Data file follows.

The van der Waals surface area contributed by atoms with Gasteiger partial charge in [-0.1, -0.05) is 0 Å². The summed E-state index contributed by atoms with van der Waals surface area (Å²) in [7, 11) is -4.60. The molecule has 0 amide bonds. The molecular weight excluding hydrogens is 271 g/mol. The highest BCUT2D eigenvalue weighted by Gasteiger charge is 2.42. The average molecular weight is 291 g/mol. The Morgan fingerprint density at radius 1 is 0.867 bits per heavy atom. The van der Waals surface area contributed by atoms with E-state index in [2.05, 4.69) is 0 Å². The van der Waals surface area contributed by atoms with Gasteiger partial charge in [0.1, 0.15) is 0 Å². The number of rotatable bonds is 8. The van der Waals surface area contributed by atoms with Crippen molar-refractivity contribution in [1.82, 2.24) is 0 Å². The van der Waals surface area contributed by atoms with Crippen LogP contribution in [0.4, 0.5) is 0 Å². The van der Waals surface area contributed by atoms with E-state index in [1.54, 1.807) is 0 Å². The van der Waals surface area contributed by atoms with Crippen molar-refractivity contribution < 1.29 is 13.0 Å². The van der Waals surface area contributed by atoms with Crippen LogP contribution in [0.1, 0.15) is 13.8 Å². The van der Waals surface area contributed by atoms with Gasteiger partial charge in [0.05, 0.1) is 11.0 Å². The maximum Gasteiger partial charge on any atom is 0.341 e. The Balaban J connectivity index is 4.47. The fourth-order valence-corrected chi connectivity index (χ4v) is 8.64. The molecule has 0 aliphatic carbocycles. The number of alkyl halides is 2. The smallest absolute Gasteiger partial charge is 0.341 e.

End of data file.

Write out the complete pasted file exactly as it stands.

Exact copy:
The van der Waals surface area contributed by atoms with Gasteiger partial charge in [-0.1, -0.05) is 0 Å². The summed E-state index contributed by atoms with van der Waals surface area (Å²) in [7, 11) is -4.60. The molecule has 0 amide bonds. The molecular weight excluding hydrogens is 271 g/mol. The highest BCUT2D eigenvalue weighted by Gasteiger charge is 2.42. The average molecular weight is 291 g/mol. The Morgan fingerprint density at radius 1 is 0.867 bits per heavy atom. The van der Waals surface area contributed by atoms with E-state index in [2.05, 4.69) is 0 Å². The van der Waals surface area contributed by atoms with Gasteiger partial charge in [0.1, 0.15) is 0 Å². The number of rotatable bonds is 8. The van der Waals surface area contributed by atoms with Crippen molar-refractivity contribution in [1.82, 2.24) is 0 Å². The van der Waals surface area contributed by atoms with Crippen LogP contribution in [0.4, 0.5) is 0 Å². The van der Waals surface area contributed by atoms with E-state index in [1.54, 1.807) is 0 Å². The van der Waals surface area contributed by atoms with Crippen molar-refractivity contribution < 1.29 is 13.0 Å². The van der Waals surface area contributed by atoms with Crippen LogP contribution in [0.1, 0.15) is 13.8 Å². The van der Waals surface area contributed by atoms with Gasteiger partial charge in [0.05, 0.1) is 11.0 Å². The maximum Gasteiger partial charge on any atom is 0.341 e. The Balaban J connectivity index is 4.47. The fourth-order valence-corrected chi connectivity index (χ4v) is 8.64. The molecule has 0 aliphatic carbocycles. The number of alkyl halides is 2. The smallest absolute Gasteiger partial charge is 0.341 e.